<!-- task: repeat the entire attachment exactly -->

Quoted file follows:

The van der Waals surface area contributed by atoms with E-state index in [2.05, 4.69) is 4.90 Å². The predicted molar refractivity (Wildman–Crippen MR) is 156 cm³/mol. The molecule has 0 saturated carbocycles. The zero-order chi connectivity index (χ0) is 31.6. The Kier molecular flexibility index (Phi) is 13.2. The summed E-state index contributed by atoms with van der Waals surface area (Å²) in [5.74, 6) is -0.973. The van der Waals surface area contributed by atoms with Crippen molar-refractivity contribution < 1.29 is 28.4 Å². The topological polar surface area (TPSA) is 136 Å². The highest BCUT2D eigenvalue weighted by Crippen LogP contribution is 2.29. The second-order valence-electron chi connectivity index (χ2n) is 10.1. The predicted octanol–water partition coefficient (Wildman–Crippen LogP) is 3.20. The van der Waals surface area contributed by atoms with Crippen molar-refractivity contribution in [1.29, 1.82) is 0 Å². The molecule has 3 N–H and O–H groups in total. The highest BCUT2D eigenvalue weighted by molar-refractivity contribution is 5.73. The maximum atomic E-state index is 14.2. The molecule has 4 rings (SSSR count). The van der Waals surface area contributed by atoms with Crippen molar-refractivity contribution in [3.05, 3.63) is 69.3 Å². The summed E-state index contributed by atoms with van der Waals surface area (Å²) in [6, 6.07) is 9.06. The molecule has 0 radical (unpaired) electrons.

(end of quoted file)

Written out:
The van der Waals surface area contributed by atoms with E-state index in [2.05, 4.69) is 4.90 Å². The predicted molar refractivity (Wildman–Crippen MR) is 156 cm³/mol. The molecule has 0 saturated carbocycles. The zero-order chi connectivity index (χ0) is 31.6. The Kier molecular flexibility index (Phi) is 13.2. The summed E-state index contributed by atoms with van der Waals surface area (Å²) in [5.74, 6) is -0.973. The van der Waals surface area contributed by atoms with Crippen molar-refractivity contribution < 1.29 is 28.4 Å². The topological polar surface area (TPSA) is 136 Å². The highest BCUT2D eigenvalue weighted by Crippen LogP contribution is 2.29. The second-order valence-electron chi connectivity index (χ2n) is 10.1. The predicted octanol–water partition coefficient (Wildman–Crippen LogP) is 3.20. The van der Waals surface area contributed by atoms with Crippen molar-refractivity contribution in [1.29, 1.82) is 0 Å². The molecule has 3 N–H and O–H groups in total. The highest BCUT2D eigenvalue weighted by molar-refractivity contribution is 5.73. The maximum atomic E-state index is 14.2. The molecule has 4 rings (SSSR count). The van der Waals surface area contributed by atoms with Crippen molar-refractivity contribution in [3.05, 3.63) is 69.3 Å². The summed E-state index contributed by atoms with van der Waals surface area (Å²) in [6, 6.07) is 9.06. The molecule has 0 radical (unpaired) electrons.